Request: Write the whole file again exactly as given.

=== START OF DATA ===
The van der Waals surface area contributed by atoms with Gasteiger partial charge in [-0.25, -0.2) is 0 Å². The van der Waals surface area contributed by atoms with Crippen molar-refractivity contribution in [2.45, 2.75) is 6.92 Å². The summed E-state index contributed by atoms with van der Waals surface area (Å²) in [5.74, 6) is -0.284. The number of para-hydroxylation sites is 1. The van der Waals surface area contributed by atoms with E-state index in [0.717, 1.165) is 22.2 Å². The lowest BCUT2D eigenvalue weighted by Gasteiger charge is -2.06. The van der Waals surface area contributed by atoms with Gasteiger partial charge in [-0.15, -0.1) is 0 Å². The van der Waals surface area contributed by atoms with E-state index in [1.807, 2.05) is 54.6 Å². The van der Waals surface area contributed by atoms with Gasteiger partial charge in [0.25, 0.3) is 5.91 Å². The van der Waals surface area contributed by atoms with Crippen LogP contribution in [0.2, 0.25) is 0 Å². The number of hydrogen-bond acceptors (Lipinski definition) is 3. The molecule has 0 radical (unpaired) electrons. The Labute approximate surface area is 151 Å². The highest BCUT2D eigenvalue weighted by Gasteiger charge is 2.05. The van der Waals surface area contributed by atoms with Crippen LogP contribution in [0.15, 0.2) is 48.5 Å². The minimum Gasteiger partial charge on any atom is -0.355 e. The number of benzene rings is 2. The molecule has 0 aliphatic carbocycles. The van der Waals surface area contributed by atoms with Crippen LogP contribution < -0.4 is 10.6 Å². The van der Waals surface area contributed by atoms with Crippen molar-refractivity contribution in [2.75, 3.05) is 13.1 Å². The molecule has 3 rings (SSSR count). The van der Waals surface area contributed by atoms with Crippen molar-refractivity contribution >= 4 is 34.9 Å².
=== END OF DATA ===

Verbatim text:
The van der Waals surface area contributed by atoms with Gasteiger partial charge in [-0.25, -0.2) is 0 Å². The van der Waals surface area contributed by atoms with Crippen molar-refractivity contribution in [2.45, 2.75) is 6.92 Å². The summed E-state index contributed by atoms with van der Waals surface area (Å²) in [5.74, 6) is -0.284. The number of para-hydroxylation sites is 1. The van der Waals surface area contributed by atoms with E-state index in [0.717, 1.165) is 22.2 Å². The lowest BCUT2D eigenvalue weighted by Gasteiger charge is -2.06. The van der Waals surface area contributed by atoms with Gasteiger partial charge in [-0.15, -0.1) is 0 Å². The van der Waals surface area contributed by atoms with E-state index in [1.807, 2.05) is 54.6 Å². The van der Waals surface area contributed by atoms with Gasteiger partial charge in [0.25, 0.3) is 5.91 Å². The van der Waals surface area contributed by atoms with Crippen LogP contribution in [0.2, 0.25) is 0 Å². The number of hydrogen-bond acceptors (Lipinski definition) is 3. The molecule has 0 radical (unpaired) electrons. The Labute approximate surface area is 151 Å². The highest BCUT2D eigenvalue weighted by Gasteiger charge is 2.05. The van der Waals surface area contributed by atoms with Crippen LogP contribution in [0.15, 0.2) is 48.5 Å². The minimum Gasteiger partial charge on any atom is -0.355 e. The number of benzene rings is 2. The molecule has 0 aliphatic carbocycles. The van der Waals surface area contributed by atoms with Crippen LogP contribution < -0.4 is 10.6 Å². The van der Waals surface area contributed by atoms with Crippen molar-refractivity contribution in [2.75, 3.05) is 13.1 Å². The molecule has 3 rings (SSSR count). The van der Waals surface area contributed by atoms with Crippen molar-refractivity contribution >= 4 is 34.9 Å².